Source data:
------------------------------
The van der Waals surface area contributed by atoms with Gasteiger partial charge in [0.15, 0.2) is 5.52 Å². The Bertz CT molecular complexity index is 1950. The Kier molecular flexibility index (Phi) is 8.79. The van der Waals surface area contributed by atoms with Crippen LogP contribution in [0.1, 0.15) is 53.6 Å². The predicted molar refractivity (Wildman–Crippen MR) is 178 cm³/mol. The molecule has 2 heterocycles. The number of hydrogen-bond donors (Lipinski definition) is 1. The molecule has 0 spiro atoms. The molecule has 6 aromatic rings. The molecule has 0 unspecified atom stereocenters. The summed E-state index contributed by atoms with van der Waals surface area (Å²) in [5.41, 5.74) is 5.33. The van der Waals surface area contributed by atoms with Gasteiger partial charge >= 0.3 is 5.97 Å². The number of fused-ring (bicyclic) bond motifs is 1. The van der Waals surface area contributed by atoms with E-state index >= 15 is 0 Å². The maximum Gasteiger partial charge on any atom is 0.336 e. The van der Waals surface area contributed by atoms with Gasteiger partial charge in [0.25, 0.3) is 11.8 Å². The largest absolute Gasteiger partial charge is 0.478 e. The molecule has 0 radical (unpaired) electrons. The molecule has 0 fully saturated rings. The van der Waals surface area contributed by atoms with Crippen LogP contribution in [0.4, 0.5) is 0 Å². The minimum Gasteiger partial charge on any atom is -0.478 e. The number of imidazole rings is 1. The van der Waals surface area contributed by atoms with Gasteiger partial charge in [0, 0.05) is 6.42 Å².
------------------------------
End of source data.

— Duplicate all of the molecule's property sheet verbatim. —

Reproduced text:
The van der Waals surface area contributed by atoms with Gasteiger partial charge in [0.15, 0.2) is 5.52 Å². The Bertz CT molecular complexity index is 1950. The Kier molecular flexibility index (Phi) is 8.79. The van der Waals surface area contributed by atoms with Crippen LogP contribution in [0.1, 0.15) is 53.6 Å². The predicted molar refractivity (Wildman–Crippen MR) is 178 cm³/mol. The molecule has 2 heterocycles. The number of hydrogen-bond donors (Lipinski definition) is 1. The molecule has 0 spiro atoms. The molecule has 6 aromatic rings. The molecule has 0 unspecified atom stereocenters. The summed E-state index contributed by atoms with van der Waals surface area (Å²) in [5.41, 5.74) is 5.33. The van der Waals surface area contributed by atoms with Gasteiger partial charge >= 0.3 is 5.97 Å². The number of fused-ring (bicyclic) bond motifs is 1. The van der Waals surface area contributed by atoms with E-state index >= 15 is 0 Å². The maximum Gasteiger partial charge on any atom is 0.336 e. The van der Waals surface area contributed by atoms with Gasteiger partial charge in [0.25, 0.3) is 11.8 Å². The largest absolute Gasteiger partial charge is 0.478 e. The molecule has 0 radical (unpaired) electrons. The molecule has 0 fully saturated rings. The van der Waals surface area contributed by atoms with Crippen LogP contribution in [0.4, 0.5) is 0 Å². The minimum Gasteiger partial charge on any atom is -0.478 e. The number of imidazole rings is 1. The van der Waals surface area contributed by atoms with Gasteiger partial charge in [0, 0.05) is 6.42 Å².